Mr. Jeffries, a fourth-generation Arizonan who has been a firefighter and a city councilor, says that emergency workers have a special obligation to protect the public not only from physical peril, but also from financial ruin. Cutting pensions for firefighters and police officers would help save their woefully underfunded retirement plan and bail out towns and cities that are struggling to keep up with their mandated contributions, he says.

“It is critical for our state, for the taxpayers and for the next generation that will be here long after we are gone, that we repair this,” said Mr. Jeffries, whose group, the Professional Fire Fighters of Arizona, is not a union but works on political issues relevant to its membership. “I know intellectually that with these ballooning payments, I feel a direct conflict with the oath I took to protect the citizens.”

His unusual proposal has been a touchy subject for many of the people whose pensions would be cut, because defined benefit pension plans are viewed as compensation for doing dangerous work and a lure to recruit new public servants. And despite the growing shortfall in the statewide pension plan that has put stress on cities and towns, which must make up the difference, politicians have been nevertheless wary of attacking these benefits, for fear of alienating two powerful constituencies and to sidestep questions about why they lavished such generous pensions on them in the first place.

Read the full article here.

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Posted by Nick Hrkman | PPE, Training
Friday, August 8th, 2014 3:08 pm

Fire Academy Friday: Structural PPE Construction, Features, and Functions

It’s Fire Academy Friday! LION Fire Academy provides fire department members with online training on PPE and Continuing Education Units for successful completion.  Fire instructors can incorporate PPE education into their classes and have their students earn credits.  If you are a fire student or contemplating a career in firefighting, you’ll find helpful quizzes, videos and links on PPE and other firefighting topics.

NFPA 1851 and NFPA 1500 training modules are valid for any brand of PPE.

What are the components of your PPE elements? What is the purpose and limitations of each element in your structural PPE? This week’s video covers these questions and more.

After you’ve finished watching, take the test.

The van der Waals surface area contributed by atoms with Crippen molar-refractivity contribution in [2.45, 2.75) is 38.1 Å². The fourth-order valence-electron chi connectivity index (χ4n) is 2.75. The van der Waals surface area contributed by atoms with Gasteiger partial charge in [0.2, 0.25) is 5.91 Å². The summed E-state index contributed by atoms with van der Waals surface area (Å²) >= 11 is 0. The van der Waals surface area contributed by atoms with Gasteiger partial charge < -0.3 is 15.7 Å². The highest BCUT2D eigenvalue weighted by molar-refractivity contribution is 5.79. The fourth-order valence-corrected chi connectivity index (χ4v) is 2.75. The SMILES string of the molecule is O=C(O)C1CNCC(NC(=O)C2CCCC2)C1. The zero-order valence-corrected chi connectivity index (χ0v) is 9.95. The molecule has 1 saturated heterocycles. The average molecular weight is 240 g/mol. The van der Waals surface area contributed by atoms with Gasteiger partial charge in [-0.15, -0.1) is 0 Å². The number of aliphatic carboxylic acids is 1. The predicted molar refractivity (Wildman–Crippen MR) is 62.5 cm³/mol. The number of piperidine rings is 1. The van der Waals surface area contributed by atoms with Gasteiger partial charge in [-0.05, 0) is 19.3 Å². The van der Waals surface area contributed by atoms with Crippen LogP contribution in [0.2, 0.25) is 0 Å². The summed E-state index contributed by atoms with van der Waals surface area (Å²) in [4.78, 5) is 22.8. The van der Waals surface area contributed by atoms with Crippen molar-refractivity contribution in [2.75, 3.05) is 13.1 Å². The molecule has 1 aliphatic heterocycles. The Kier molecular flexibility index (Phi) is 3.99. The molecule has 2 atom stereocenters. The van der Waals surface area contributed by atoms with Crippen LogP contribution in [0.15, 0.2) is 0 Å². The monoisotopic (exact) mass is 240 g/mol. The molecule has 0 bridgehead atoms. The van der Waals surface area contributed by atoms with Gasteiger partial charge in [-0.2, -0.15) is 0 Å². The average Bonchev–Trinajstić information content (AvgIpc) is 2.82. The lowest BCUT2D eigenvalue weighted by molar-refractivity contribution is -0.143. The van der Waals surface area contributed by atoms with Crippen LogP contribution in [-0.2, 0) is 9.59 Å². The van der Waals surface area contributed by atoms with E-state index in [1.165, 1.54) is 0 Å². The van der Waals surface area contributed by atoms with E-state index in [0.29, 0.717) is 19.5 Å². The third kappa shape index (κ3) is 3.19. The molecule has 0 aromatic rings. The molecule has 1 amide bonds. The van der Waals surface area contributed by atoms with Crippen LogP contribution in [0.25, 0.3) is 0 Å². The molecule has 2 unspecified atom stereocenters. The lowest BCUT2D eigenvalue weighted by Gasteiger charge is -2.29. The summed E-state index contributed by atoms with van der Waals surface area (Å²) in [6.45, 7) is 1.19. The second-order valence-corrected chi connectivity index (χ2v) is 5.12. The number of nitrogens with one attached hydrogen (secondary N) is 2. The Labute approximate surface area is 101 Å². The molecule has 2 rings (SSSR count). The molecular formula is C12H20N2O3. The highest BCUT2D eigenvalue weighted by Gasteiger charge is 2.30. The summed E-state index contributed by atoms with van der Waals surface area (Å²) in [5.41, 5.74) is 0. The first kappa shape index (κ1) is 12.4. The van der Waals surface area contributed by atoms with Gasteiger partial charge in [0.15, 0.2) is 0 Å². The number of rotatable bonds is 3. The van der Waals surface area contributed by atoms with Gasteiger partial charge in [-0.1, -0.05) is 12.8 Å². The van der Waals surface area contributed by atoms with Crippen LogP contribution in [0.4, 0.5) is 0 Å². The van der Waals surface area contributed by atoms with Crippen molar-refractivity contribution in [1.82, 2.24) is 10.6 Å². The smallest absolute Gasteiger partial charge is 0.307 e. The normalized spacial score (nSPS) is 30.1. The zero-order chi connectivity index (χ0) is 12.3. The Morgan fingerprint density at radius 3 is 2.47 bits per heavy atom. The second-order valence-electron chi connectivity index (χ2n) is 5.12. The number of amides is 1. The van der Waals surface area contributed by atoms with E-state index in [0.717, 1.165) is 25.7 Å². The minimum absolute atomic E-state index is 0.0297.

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Posted by Nick Hrkman | Fire and Rescue
Friday, August 1st, 2014 10:08 am

Fire Academy Friday: Advanced Inspection – Turnouts Part 2


It’s Fire Academy Friday! LION Fire Academy provides fire department members with online training on PPE and Continuing Education Units for successful completion.  Fire instructors can incorporate PPE education into their classes and have their students earn credits.  If you are a fire student or contemplating a career in firefighting, you’ll find helpful quizzes, videos and links on PPE and other firefighting topics.

NFPA 1851 and NFPA 1500 training modules are valid for any brand of PPE.

Part two is a continuation of instruction on how to perform an Advanced Inspection of Structural Turnout Gear. This section includes thermal barrier inspection, moisture barrier inspection and complete liner inspection,

Before you take the test, you need to complete Advanced Inspection – Part 1.

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Posted by Nick Hrkman | Fire and Rescue, Health
Monday, July 28th, 2014 1:07 pm

FireRescue1.com: Firefighting among best work-life balance jobs

Maintaining a healthy work-life balance is no easy task. Glassdoor, which compiles data about workplaces, released a list of the top highly rated jobs for work-life balance. The results are based on employee feedback over the past year, according to the report.

Ratings were based on a five-point scale, with 1 representing dissatisfied, 3 representing OK and 5 meaning very satisfied.

Firefighting took the ninth spot with a work-life balance rating of 4.1. Curious to see what other jobs made the list? Check them out on FireRescue1.com.

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Posted by Nick Hrkman | Fire and Rescue, Health, Training
Friday, July 25th, 2014 10:07 am

Fire Academy Friday: How firefighting affects the body


It’s Fire Academy Friday! LION Fire Academy provides fire department members with online training on PPE and Continuing Education Units for successful completion.  Fire instructors can incorporate PPE education into their classes and have their students earn credits.  If you are a fire student or contemplating a career in firefighting, you’ll find helpful quizzes, videos and links on PPE and other firefighting topics.

NFPA 1851 and NFPA 1500 training modules are valid for any brand of PPE.

This week’s video covers how your body is affected during firefighting operations, including:

  • Heat Stress
  • Ways to combat heat stress
  • On-scene rehabilitation
  • Rehydration
  • Active cooling
  • Medical monitoring
  • Effective physical fitness

After you’ve finished watching, take the test.